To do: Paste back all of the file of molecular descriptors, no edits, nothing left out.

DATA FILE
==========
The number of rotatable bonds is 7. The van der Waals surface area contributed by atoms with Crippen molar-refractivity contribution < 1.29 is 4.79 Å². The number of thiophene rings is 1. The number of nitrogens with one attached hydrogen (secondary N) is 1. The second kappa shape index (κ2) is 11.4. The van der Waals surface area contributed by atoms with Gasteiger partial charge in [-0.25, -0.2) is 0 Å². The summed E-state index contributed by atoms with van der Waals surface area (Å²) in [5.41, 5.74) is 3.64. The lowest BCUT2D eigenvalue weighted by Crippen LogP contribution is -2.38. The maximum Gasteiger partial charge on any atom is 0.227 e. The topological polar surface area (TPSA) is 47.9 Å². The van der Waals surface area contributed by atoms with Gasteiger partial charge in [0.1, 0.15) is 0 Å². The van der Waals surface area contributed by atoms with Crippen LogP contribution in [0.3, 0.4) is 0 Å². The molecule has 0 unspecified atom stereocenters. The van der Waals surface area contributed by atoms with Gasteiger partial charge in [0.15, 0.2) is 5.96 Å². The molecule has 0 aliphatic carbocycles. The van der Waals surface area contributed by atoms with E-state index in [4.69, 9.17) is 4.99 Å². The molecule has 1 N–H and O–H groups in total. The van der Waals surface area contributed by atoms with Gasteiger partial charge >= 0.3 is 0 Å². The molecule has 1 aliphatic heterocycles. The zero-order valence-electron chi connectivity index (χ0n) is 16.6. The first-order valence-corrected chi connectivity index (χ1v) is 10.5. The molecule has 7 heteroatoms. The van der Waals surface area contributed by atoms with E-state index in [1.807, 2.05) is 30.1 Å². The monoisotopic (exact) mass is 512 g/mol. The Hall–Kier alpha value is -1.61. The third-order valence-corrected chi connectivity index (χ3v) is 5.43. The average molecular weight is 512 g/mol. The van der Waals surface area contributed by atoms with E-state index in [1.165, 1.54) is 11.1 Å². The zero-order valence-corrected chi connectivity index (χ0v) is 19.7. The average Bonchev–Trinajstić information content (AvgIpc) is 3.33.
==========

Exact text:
The number of rotatable bonds is 7. The van der Waals surface area contributed by atoms with Crippen molar-refractivity contribution < 1.29 is 4.79 Å². The number of thiophene rings is 1. The number of nitrogens with one attached hydrogen (secondary N) is 1. The second kappa shape index (κ2) is 11.4. The van der Waals surface area contributed by atoms with Gasteiger partial charge in [-0.25, -0.2) is 0 Å². The summed E-state index contributed by atoms with van der Waals surface area (Å²) in [5.41, 5.74) is 3.64. The lowest BCUT2D eigenvalue weighted by Crippen LogP contribution is -2.38. The maximum Gasteiger partial charge on any atom is 0.227 e. The topological polar surface area (TPSA) is 47.9 Å². The van der Waals surface area contributed by atoms with Gasteiger partial charge in [0.1, 0.15) is 0 Å². The van der Waals surface area contributed by atoms with Crippen LogP contribution in [0.3, 0.4) is 0 Å². The molecule has 0 unspecified atom stereocenters. The van der Waals surface area contributed by atoms with Gasteiger partial charge in [0.15, 0.2) is 5.96 Å². The molecule has 0 aliphatic carbocycles. The van der Waals surface area contributed by atoms with E-state index in [4.69, 9.17) is 4.99 Å². The molecule has 1 N–H and O–H groups in total. The van der Waals surface area contributed by atoms with Gasteiger partial charge >= 0.3 is 0 Å². The molecule has 1 aliphatic heterocycles. The zero-order valence-electron chi connectivity index (χ0n) is 16.6. The first-order valence-corrected chi connectivity index (χ1v) is 10.5. The molecule has 7 heteroatoms. The van der Waals surface area contributed by atoms with E-state index in [1.807, 2.05) is 30.1 Å². The monoisotopic (exact) mass is 512 g/mol. The Hall–Kier alpha value is -1.61. The third-order valence-corrected chi connectivity index (χ3v) is 5.43. The average molecular weight is 512 g/mol. The van der Waals surface area contributed by atoms with E-state index in [1.165, 1.54) is 11.1 Å². The zero-order valence-corrected chi connectivity index (χ0v) is 19.7. The average Bonchev–Trinajstić information content (AvgIpc) is 3.33.